We, hearing there were no houses to be had, were for immediately giving up all hopes of Silverado. But this, somehow, was not to Kelmar's fancy. He first proposed that we should "camp someveres around, ain't it?" waving his hand cheerily as though to weave a spell; and when that was firmly rejected, he decided that we must take up house with the Hansons. Mrs. Hanson had been, from the first, flustered, subdued, and a little pale; but from this proposition she recoiled with haggard indignation. So did we, who would have preferred, in a manner of speaking, death. But Kelmar was not to be put by. He edged Mrs. Hanson into a corner, where for a long time he threatened her with his forefinger, like a character in Dickens; and the poor woman, driven to her entrenchments, at last remembered with a shriek that there were still some houses at the tunnel.
Thither we went; the Jews, who should already have been miles into Lake County, still cheerily accompanying us. For about a furlong we followed a good road alone, the hillside through the forest, until suddenly that road widened out and came abruptly to an end. A canyon, woody below, red, rocky, and naked overhead, was here walled across by a dump of rolling stones, dangerously steep, and from twenty to thirty feet in height. A rusty iron chute on wooden legs came flying, like a monstrous gargoyle, across the parapet. It was down this that they poured the precious ore; and below here the carts stood to wait their lading, and carry it mill-ward down the mountain.
The whole canyon was so entirely blocked, as if by some rude guerilla fortification, that we could only mount by lengths of wooden ladder, fixed in the hillside. These led us round the farther corner of the dump; and when they were at an end, we still persevered over loose rubble and wading deep in poison oak, till we struck a triangular platform, filling up the whole glen, and shut in on either hand by bold projections of the mountain. Only in front the place was open like the proscenium of a theatre, and we looked forth into a great realm of air, and down upon treetops and hilltops, and far and near on wild and varied country. The place still stood as on the day it was deserted: a line of iron rails with a bifurcation; a truck in working order; a world of lumber, old wood, old iron; a blacksmith's forge on one side, half buried in the leaves of dwarf madronas; and on the other, an old brown wooden house.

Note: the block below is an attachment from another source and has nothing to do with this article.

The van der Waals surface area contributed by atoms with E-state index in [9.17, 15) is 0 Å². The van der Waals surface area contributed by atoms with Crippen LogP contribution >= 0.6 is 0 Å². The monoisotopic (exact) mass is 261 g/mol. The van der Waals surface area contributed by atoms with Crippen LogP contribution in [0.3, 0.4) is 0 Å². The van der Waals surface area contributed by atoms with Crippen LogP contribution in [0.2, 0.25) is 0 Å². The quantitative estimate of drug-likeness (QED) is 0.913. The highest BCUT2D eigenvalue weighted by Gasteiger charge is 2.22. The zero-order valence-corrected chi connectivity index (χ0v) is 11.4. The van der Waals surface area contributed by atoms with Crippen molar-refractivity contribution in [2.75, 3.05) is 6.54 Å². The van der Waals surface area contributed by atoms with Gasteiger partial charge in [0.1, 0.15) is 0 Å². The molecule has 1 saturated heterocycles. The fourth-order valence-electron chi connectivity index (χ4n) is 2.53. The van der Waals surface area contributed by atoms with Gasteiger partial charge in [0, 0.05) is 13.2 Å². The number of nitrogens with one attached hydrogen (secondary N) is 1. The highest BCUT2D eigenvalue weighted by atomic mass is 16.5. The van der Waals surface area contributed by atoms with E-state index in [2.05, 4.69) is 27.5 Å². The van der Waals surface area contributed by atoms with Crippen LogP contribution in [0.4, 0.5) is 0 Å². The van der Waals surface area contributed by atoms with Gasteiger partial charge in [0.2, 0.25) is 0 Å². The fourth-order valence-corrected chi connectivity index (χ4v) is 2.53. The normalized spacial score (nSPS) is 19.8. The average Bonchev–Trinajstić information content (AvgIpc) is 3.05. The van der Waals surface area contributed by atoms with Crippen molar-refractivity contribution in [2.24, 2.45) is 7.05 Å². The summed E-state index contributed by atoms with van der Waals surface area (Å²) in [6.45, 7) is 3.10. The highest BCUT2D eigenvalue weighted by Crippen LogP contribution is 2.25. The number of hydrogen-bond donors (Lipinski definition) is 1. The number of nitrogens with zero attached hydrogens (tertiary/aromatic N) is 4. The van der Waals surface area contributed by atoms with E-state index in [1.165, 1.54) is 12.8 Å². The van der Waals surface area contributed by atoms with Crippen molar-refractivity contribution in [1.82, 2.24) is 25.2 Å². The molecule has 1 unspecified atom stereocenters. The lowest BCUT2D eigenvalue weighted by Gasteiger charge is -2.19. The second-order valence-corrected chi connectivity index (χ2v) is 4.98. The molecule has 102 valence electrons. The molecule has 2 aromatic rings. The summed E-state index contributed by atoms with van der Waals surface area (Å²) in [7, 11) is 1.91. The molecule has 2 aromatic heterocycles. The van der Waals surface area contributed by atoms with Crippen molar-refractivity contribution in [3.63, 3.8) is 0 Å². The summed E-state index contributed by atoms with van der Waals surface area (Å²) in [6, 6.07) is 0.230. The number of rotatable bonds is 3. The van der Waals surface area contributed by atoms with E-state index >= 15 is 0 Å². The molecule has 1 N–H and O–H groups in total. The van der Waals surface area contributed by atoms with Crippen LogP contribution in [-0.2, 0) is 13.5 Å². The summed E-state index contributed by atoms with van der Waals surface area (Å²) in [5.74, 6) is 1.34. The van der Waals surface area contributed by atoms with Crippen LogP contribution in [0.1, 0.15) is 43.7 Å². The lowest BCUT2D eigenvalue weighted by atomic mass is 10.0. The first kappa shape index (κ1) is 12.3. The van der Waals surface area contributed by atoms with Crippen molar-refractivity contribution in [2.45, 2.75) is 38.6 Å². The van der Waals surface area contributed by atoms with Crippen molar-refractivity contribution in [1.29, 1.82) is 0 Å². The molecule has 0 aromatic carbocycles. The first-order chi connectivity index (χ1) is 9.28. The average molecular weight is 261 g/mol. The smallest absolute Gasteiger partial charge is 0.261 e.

Fanny and I dashed at the house. It consisted of three rooms, and was so plastered against the hill, that one room was right atop of another, that the upper floor was more than twice as large as the lower, and that all three apartments must be entered from a different side and level. Not a window-sash remained.
The door of the lower room was smashed, and one panel hung in splinters. We entered that, and found a fair amount of rubbish: sand and gravel that had been sifted in there by the mountain winds; straw, sticks, and stones; a table, a barrel; a plate-rack on the wall; two home-made bootjacks, signs of miners and their boots; and a pair of papers pinned on the boarding, headed respectively "Funnel No. 1," and "Funnel No. 2," but with the tails torn away. The window, sashless of course, was choked with the green and sweetly smelling foliage of a bay; and through a chink in the floor, a spray of poison oak had shot up and was handsomely prospering in the interior. It was my first care to cut away that poison oak, Fanny standing by at a respectful distance. That was our first improvement by which we took possession.
The room immediately above could only be entered by a plank propped against the threshold, along which the intruder must foot it gingerly, clutching for support to sprays of poison oak, the proper product of the country. Herein was, on either hand, a triple tier of beds, where miners had once lain; and the other gable was pierced by a sashless window and a doorless doorway opening on the air of heaven, five feet above the ground.